There came a time when I set up a meeting with a colleague, Alan Bursteen, head of New City Releasing. We arrived at Bursteen’s office in Woodland Hills with time to spare. We were escorted to the lobby, offered refreshments, and asked to be seated. Five minutes later, Brad starts getting antsy. “This is disrespectful,” he said. “I’m an important person and have the right to be seen on time.” Five minutes later, he’s up and ready to leave. “Calm down,” I said. “He’s an important person, too. He probably just got stuck on the phone.” Sure enough, a few minutes later, in walks Bursteen. “Sorry I got stuck on the phone, guys”, he said. “But I’ve been looking forward to meeting you.” The meeting went great. When we got back to the car, Brad was effusive. “I really killed it during that meeting, didn’t I? I’m sure glad I insisted we stick around for it.” But nothing ever happened. I got him a bunch of other meetings around town, with people Bill Leshack at First Look Media, Joe Drake at Senator International, Arnon Milchan, HanWay Films, Bob Yari, Carole Curb, etc. Nothing happened with these, either.

In the case of one picture–“The Lost”–Brad actually went to Breakdown Services to start shopping for supporting cast. You never, ever do this unless you are in the throes of pre-production, with money in hand. I guess he put my name down somewhere, because all of a sudden I was inundated with even more telephone calls.

One day Brad just disappeared. Vanished into thin air without a trace. Never heard from him again. I was completely mystified. I started getting more frantic calls. For example, Brad thought he had Ray Liotta lined up to play the role of “Jimmy” in a film called “The Night Job.” Ray’s agent started calling me up on a daily basis to find out where things were at. “Where’s Gilbert?” he inquired. “I don’t know,” I said, truthfully. “How can he leave us in the lurch like this?” “I don’t know,” I said.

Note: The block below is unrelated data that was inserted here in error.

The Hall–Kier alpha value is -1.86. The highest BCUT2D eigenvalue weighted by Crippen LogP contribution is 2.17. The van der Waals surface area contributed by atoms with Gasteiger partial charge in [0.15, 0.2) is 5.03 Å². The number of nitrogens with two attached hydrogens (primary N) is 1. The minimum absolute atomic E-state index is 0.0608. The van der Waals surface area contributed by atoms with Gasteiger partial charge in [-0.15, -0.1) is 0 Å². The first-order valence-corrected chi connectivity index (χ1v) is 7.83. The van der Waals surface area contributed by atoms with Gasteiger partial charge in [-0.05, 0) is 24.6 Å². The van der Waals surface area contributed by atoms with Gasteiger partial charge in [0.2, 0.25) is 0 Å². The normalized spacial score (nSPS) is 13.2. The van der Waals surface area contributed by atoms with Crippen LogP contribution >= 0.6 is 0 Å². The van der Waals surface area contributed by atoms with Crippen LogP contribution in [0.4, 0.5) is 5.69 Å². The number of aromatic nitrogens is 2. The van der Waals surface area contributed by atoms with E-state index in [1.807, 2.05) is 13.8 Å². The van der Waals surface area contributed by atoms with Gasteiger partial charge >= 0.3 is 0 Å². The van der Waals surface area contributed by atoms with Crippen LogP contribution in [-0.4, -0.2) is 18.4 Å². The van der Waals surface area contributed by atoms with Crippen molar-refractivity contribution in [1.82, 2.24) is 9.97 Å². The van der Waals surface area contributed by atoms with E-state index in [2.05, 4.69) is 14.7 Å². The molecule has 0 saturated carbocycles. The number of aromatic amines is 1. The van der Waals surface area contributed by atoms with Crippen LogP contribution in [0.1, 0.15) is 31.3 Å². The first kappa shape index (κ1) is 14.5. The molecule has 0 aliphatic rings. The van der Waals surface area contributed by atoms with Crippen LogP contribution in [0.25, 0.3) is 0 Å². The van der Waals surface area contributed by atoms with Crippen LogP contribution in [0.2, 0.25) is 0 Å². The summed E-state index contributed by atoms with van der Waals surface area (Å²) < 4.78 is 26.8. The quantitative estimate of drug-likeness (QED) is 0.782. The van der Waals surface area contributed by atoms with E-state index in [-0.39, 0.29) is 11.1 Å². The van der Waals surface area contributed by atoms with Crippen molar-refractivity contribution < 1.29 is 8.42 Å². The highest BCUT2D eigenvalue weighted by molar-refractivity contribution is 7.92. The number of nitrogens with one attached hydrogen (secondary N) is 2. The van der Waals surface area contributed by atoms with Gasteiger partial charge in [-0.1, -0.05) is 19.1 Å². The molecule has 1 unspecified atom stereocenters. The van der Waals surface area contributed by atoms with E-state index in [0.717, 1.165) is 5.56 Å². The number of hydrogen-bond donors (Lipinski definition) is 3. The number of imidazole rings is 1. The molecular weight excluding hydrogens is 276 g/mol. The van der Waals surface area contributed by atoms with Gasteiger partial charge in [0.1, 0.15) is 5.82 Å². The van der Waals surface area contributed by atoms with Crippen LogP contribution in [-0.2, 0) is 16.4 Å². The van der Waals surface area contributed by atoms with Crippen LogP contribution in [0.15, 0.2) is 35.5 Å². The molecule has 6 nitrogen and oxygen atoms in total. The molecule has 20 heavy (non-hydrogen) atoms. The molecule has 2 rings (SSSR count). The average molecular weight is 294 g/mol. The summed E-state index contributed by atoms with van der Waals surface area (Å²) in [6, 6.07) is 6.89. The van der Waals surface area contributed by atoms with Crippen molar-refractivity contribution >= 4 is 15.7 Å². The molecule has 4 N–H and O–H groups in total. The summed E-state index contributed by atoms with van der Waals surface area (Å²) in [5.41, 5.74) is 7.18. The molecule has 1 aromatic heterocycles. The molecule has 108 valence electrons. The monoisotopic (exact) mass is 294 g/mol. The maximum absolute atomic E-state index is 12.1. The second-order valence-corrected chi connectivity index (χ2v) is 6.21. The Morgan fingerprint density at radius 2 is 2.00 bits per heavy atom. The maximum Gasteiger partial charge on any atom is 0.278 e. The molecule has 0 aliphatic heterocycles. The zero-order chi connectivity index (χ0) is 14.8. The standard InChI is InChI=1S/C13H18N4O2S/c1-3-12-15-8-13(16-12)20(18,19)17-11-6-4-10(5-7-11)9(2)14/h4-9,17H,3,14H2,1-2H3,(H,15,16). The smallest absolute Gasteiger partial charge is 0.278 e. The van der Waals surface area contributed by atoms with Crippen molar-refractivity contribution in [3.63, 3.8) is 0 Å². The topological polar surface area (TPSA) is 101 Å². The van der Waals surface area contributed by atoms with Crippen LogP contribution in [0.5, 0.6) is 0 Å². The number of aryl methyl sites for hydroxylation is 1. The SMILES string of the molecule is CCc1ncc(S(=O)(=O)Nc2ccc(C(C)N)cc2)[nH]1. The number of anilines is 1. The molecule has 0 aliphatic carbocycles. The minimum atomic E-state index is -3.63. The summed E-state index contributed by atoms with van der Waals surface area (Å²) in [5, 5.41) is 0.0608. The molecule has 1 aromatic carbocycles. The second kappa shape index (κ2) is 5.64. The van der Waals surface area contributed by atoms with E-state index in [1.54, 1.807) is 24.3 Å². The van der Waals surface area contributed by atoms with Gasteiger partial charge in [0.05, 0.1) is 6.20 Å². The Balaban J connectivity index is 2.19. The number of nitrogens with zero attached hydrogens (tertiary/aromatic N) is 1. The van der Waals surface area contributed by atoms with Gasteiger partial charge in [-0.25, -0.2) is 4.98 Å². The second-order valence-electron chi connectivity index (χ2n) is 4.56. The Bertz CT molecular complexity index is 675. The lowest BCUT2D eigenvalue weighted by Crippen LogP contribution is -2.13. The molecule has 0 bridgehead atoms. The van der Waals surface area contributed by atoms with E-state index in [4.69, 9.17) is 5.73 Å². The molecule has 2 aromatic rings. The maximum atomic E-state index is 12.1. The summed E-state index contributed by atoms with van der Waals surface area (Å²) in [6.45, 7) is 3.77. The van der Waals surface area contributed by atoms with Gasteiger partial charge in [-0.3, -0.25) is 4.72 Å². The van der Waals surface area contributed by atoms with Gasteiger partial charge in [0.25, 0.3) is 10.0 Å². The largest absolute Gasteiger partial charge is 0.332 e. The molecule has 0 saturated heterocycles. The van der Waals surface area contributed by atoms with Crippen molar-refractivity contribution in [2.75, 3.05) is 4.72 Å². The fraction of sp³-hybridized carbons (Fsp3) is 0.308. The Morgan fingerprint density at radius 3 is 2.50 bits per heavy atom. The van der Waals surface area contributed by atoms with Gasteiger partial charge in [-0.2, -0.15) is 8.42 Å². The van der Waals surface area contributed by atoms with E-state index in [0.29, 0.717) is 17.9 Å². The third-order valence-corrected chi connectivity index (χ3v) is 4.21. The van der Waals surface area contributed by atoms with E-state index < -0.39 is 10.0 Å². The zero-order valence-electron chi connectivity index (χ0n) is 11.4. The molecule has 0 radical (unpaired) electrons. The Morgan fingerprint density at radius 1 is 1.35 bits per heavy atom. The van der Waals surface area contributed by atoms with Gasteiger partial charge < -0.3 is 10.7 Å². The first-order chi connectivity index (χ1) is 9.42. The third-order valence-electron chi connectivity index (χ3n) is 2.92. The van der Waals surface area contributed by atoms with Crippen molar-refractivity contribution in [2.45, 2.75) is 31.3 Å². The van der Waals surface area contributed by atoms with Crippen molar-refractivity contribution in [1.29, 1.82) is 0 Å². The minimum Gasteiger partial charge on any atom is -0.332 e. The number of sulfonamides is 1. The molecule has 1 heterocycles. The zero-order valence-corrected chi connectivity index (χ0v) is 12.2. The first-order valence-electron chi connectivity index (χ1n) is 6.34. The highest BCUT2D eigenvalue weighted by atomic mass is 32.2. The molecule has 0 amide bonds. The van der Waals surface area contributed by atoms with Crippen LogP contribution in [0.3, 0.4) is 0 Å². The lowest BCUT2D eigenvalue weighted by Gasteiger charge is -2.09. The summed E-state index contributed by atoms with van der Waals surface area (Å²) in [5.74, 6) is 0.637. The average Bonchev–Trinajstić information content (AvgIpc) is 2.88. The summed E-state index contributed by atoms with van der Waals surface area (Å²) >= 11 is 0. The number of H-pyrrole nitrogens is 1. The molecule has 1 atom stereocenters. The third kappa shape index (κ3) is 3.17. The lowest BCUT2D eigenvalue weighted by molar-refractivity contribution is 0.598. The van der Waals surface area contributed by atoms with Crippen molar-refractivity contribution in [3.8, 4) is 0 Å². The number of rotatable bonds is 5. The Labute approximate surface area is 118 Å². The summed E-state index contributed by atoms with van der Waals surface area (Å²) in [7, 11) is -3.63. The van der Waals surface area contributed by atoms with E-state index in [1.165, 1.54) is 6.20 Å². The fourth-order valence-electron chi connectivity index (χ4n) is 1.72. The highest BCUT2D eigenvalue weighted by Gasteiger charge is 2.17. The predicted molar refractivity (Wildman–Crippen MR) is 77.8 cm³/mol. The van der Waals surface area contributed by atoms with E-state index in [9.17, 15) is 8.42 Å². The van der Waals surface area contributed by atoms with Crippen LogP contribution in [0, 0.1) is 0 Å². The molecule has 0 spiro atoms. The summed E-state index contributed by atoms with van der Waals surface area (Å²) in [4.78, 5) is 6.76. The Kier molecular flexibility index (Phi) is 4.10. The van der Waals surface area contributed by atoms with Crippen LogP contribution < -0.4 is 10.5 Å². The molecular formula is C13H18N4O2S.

According to IMDb, Gilbert has produced two films since I knew him: “The Loss of a Teardrop Diamond,” and “After.Life”. “Teardrop Diamond” cost $6.5 million to make versus a domestic theatrical box office gross of $119,382. “After.Life”’s budget was $4.5 million versus a domestic theatrical box office gross of $108,229. “Domestic theatrical box office gross” does not include domestic video distribution, television broadcast or sales outside of North America. Typically, theatrical exhibitors split their revenue equally with the domestic distributor of the movie. The distributor then is entitled to recoup its P&A (“prints and advertising”) costs, any costs to finish the movie, the amount of any advance for rights, and a variety of other costs, before the production sees anything. I think it safe to say that both “Teardrop Diamond” and “After.Life” were not successful movies.

Here’s what Brad tried to pull together. There are a lot of different reasons why movies don’t get made, especially in independent film land. Still, it’s disheartening that Brad was unable to put together a single one of the projects he worked so hard on.

    “B.T.K.”

Writer: Michael Feifer
Director: Michael Feifer
Producer: Brad Gilbert